By Nancy Dukes, RDH, BS, CBM
The evolution of dentistry and how we practice, and even how we are perceived in society today, is shifting as we speak. We are in the midst of an incredible opportunity to take the way we serve our patients to a new level of preventive care and education. And center stage in this mindset shift is CAMBRA.
Within the last five years, much has been published about CAMBRA. CAMBRA is now taught in 100% of dental schools, yet the adoption of CAMBRA in practices today has been slow. As we transition from a surgical model of drill, fill, and bill toward a medical model that treats the cause of caries, a bacterial infection, we enhance the opportunity for preventive care and to find the true cause of the disease of caries. Making this shift will enable us to educate patients so they can gain a greater understanding of their actual situation and thus make truly wise decisions about their dental care.
What is different now?
In the past, when a patient had caries, we always explored the reasons by asking some standard questions about snacking frequency, sugary foods, home care, etc. We generally made recommendations as to behavior modifications; however, we did not fully utilize the science to diagnose the cause and contributing factors of their disease.
- In 2006, the ADA created two forms (depending on patient age) that can be downloaded at www.ada.org to help us evaluate patients easily as to their risk for caries.
- Then in 2009, the ADA Council on Scientific Affairs released a position statement endorsing the use of caries risk assessment as a standard of care.
- Now in 2014, the ADA has added three CDT codes D0601, D0602, and D0603 (low, moderate, and high risk) for caries risk assessment, because they consider it to be a distinct and separate procedure.
Yes, caries is dental disease … a bacterial infection. We have always known this. What is different now is that we have greater understanding of the science, detection, and treatment options.
What must we do to change?
The first step is to change our thinking about caries as the disease that it is and, therefore, expand our view of what it means to truly treat comprehensively.
- Our desire is to treat comprehensively, but are we actually doing so?
- What is standing in our way?
The approach cannot stop with asking questions. Protocols and action plans must be developed to maximize the talents of team members to gain greater patient success. We have the science, the tools, the skills, the ADA coding, and support, so probably lack of time, lack of protocols/systems, lack of team development, and insurance challenges stand in the way.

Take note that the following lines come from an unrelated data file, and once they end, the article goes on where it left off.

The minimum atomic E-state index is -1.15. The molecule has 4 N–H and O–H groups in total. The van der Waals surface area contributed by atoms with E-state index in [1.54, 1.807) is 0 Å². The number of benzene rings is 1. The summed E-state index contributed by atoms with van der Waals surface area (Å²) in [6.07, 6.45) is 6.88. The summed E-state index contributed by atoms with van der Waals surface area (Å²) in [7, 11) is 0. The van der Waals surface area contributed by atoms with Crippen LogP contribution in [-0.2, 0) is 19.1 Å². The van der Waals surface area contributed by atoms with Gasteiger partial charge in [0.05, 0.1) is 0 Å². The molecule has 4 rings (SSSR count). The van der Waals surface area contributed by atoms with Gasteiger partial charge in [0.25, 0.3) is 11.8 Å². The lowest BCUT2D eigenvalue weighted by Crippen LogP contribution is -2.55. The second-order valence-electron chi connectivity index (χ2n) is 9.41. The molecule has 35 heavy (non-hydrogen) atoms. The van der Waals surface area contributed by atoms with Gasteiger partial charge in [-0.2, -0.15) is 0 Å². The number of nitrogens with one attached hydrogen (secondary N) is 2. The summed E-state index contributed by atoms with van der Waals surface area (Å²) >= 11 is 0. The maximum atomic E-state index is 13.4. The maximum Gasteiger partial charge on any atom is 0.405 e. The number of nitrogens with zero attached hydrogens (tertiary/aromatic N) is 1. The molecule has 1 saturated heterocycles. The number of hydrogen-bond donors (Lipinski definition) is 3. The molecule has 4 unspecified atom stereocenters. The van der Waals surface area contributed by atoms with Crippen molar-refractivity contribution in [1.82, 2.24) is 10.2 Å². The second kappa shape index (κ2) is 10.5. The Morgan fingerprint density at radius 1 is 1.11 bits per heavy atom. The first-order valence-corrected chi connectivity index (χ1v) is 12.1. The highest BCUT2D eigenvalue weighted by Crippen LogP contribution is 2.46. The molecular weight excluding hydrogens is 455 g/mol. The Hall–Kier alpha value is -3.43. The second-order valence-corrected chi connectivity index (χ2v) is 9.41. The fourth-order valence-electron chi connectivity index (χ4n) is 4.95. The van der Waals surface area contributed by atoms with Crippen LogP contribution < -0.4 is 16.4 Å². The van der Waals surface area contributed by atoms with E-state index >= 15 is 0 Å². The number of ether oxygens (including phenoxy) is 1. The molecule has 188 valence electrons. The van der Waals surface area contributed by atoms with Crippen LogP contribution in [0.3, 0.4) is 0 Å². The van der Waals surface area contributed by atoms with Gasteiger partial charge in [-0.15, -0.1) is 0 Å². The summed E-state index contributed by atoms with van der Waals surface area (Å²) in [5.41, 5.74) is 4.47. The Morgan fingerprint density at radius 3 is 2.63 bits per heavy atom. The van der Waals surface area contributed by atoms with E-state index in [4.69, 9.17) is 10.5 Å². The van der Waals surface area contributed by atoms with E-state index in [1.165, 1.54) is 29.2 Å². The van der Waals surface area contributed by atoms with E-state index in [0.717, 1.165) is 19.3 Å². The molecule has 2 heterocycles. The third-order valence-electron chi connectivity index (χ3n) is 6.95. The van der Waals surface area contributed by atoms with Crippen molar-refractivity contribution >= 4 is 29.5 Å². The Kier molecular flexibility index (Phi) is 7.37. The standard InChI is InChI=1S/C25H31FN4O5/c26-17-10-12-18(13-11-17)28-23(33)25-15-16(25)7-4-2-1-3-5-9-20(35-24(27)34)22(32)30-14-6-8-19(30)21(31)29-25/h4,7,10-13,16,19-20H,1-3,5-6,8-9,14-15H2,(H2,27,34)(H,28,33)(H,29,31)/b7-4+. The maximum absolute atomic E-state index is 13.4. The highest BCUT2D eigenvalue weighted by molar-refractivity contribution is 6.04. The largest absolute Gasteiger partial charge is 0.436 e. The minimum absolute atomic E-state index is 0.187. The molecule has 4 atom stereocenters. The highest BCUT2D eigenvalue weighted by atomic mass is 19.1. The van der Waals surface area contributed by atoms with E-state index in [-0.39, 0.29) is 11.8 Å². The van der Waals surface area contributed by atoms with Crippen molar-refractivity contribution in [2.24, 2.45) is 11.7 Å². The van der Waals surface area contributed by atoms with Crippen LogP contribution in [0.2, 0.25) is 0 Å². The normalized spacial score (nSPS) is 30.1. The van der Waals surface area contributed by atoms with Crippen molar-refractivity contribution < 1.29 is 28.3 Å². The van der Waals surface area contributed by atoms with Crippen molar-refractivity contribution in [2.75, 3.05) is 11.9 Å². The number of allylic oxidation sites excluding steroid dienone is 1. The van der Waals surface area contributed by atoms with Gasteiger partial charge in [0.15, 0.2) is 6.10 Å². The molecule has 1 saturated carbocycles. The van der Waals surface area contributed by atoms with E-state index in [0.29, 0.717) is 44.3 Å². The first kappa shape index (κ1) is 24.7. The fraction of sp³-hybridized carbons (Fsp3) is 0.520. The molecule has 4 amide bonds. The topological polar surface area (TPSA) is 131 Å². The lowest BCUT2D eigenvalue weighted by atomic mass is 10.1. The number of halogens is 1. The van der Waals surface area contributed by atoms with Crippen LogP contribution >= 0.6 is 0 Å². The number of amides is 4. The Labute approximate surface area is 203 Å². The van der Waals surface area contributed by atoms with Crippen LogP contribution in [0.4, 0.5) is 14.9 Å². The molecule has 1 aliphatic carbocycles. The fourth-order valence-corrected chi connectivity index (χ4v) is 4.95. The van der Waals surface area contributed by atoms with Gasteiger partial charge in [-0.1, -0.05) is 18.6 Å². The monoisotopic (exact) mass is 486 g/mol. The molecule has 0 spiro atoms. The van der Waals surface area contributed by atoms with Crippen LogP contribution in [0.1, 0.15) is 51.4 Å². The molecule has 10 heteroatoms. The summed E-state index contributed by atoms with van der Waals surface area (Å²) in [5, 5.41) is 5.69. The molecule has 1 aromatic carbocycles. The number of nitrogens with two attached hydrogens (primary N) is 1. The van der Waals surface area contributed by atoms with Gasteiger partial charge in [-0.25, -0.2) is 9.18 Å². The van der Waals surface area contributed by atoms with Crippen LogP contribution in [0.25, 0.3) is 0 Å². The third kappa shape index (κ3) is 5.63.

How can we proceed?
If and when we move forward, how will we practice dentistry differently? Once the decision has been made to move forward, there are further decisions that must be made such as:
- How will we approach caries differently?
- What will be our protocols?
- Who should be evaluated and treated?
- What products and treatments will we recommend?
- What barriers will we encounter, and how will we overcome barriers?
With the groundwork laid, an action plan must be formulated. It may look like the following:
- Educate yourselves and patients.
- Choose evaluation tools.
- Develop protocols for evaluation, diagnosis, treatment planning, and treatment.
- Market your philosophy.
We are well into 2014. The time to take your practice to the next level is now. The CAMBRA philosophy of care where each patient is assessed for his or her unique individual disease indicators, risk factors, and protective factors is critical in taking a truly comprehensive approach to successful dental care. Then and only then have we truly honored the trust our patients place in us.
Nancy Dukes, RDH, BS, CBM, is director of clinical advising for Jameson Management, a comprehensive coaching firm dedicated to increasing productivity and profitability of dental practices while controlling stress through effective management, communication, and clinical skills. For more information about Nancy and the Jameson team of advisors, contact firstname.lastname@example.org.
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